Remember this verse:
“For you shall worship no other god, for the LORD, whose name is Jealous, is a jealous God” (Ex. 34:14).
3. Be thankful that God is an impartial judge.
Pennington points out,
“When we’re wronged, we demand God’s justice: “Punish them!” But when we are wrong, we appeal to His mercy and compassion.”
Too quickly we forget to forgive others as Christ forgave us at the cross and as He continues to forgive us. For there is nothing that cannot be forgiven at the cross, and once we are forgiven no matter how deep we feel our sin may be we can rest assured that Christ has covered all our sin with His blood.
Crosswalk contributor Jen Wilkin relays,
“When we understand God’s character in all its glory, we see our sin in a new light. We gain perspective on what it means that our sin causes us to “fall short of the glory of God.” Like Isaiah, we respond to a vision of God high and lifted up with confession and repentance.”
Remember this verse:
“For God shows no partiality.” (Romans 2:11)
4. Be thankful that God is a consuming fire.
Our God is holy and any sin is an affront to Him, no matter how small. His consuming fire is just and righteous, but it can also be daunting to us as sinners.
Crosswalk contributor Ann Spangler writes,
“The Lord is a Consuming Fire who will ultimately destroy whatever is opposed to his holiness.”
“This fire, which will consume His enemies, is also a refiner’s fire for you and me. Just as extreme heat burns away the dross in precious metals, God’s consuming fire purifies us. His Holy Spirit works to sanctify us—to set us apart from a sinful world to a holy God.”
Remember this verse:
“Therefore let us be grateful for receiving a kingdom that cannot be shaken, and thus let us offer to God acceptable worship, with reverence and awe, for our God is a consuming fire.” (Hebrews 12:28-29)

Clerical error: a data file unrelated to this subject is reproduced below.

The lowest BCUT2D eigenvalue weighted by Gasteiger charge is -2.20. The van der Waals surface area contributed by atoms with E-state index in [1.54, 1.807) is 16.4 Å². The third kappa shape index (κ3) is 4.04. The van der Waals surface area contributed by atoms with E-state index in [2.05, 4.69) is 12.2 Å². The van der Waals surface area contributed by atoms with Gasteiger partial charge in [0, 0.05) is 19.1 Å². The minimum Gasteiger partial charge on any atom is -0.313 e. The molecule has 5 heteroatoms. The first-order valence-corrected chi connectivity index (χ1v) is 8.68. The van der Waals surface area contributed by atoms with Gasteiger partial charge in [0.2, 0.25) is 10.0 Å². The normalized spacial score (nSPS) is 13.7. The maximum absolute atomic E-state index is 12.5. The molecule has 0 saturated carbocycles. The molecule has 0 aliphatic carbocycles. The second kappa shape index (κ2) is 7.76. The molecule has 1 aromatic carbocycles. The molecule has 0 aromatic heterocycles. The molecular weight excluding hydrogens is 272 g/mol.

“May every name and attribute of God motivate us to joyful praise and cause us to be thankful. Every name. Every attribute. Because together, they are the glory that is our wonderful, awesome God!”
To read Ava Pennington’s article in its entirety, please visit ReviveOurHearts.com.
A Prayer of thanksgiving for who God is:
Thank you for ALL of who You are! Forgive me for focusing on Your attributes that make me feel most comfortable and for forgetting or avoiding others. I thank You that in my finiteness I can sense Your incomprehensible grandness. I am thankful for Your jealousy that You deem me worthy of Your love and care; thank You for chasing after my heart when I rebel or become apathetic. Thank You that You are an impartial judge, offering the cross to all who believe. Thank You Jesus that my sins are forgiven in You once and for all that Your blood covers me completely. And thank You God that You are a consuming fire that you will not allow any sin in Your presence. You are just and forgiving, seeking to refine all who come to You. You are holy in all of your ways, and I am humbled before You. Thank You for reminding me of who You are this Thanksgiving and always. In Jesus‘ name, Amen.
Image courtesy: Thinkstockphotos.com
Publication date: November 21, 2016
Liz Kanoy is an editor for Crosswalk.com.